Organizational culture effects curriculum and administration in that resources are allocated based on the values of the institution. Several scholars contend that a leader with an emerging, inclusive style of leadership could provide an institution with new values and ethics grounded in cooperation, community, and relationships within the community. Higher education's leadership also needs to become more reflective of the constituents it serves.

Several actions that can be taken to bring about this change. Clearly, it is easier to promote change when in a position of authority. Transformational leadership develops organizational consensus and empowers those who are like-minded in their goals. Further, since patriarchy has been organized through men's relationships with other men, a similar unity among women is an effective means by which to combat institutionalized forms and norms that exclude women. And, regardless of position, women in higher education need to become more aware when the sense of being a marginal member or an unequal member of the academy impedes performance. A first step in this process is the elimination of campus micro-inequities, those behaviors and actions which create a chilly campus climate for women and minority groups.

It is important to remain vigilant to the effects of organizational norms, structures, and systems for many of the issues encompassed within the gender gap are a result of systems and not individuals. However, because they are only systems, they can be examined and changed. Furthermore, of most importance in the process of change is the recognition that equality cannot be externally assigned until it has been internally perceived by institutional members. By attending to traditional institutional practices such as exclusionary tenure criteria, sexual harassment, and wage gaps, incremental but effective changes can reshape institutional culture, and the associated images of leaders and leadership in higher education.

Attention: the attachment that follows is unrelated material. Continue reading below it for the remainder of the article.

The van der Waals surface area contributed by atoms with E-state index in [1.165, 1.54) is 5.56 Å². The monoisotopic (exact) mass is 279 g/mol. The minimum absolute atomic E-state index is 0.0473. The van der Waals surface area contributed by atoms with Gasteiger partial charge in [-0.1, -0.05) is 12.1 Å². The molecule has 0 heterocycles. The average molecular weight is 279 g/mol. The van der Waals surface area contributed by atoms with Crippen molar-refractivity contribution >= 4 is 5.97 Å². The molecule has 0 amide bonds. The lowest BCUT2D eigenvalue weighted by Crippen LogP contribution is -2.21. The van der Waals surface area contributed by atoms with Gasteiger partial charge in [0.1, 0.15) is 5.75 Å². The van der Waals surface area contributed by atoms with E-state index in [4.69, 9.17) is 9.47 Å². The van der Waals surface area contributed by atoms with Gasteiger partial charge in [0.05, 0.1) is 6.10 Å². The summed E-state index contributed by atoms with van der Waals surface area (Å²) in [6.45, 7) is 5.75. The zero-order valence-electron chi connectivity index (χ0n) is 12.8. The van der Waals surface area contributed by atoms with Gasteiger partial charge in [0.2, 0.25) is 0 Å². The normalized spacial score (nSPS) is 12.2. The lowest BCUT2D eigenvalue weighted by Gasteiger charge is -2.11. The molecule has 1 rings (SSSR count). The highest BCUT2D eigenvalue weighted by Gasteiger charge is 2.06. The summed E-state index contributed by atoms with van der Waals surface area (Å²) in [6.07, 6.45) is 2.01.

Desjardins, C. 1989. "Gender Issues in Community College Leadership." AAWCJC Journal: 5-10.

Gilligan, C., J.V. Ward, and J.M. Taylor, eds. 1988. Mapping the Moral Domain: A Contribution of Women's Thinking to Psychological Theory and Education. Cambridge, Mass.: Harvard University Press.

Pearson, C.S., D.L. Shavlik, and J.G. Touchton. eds. 1989 Educating the Majority: Women Challenge Tradition in Higher Education. New York: American Council on Education, Macmillan.

Ross, M., M.F. Green, C. Henderson. 1993. The American College President: A 1993 Edition. Washington, D.C.: American Council on Education.

This ERIC digest is based on a full-length report in the ASHE-ERIC Higher Education Report series Volume 25, Number 4, Higher Education Leadership: Analyzing the Gender Gap by Luba Chliwniak.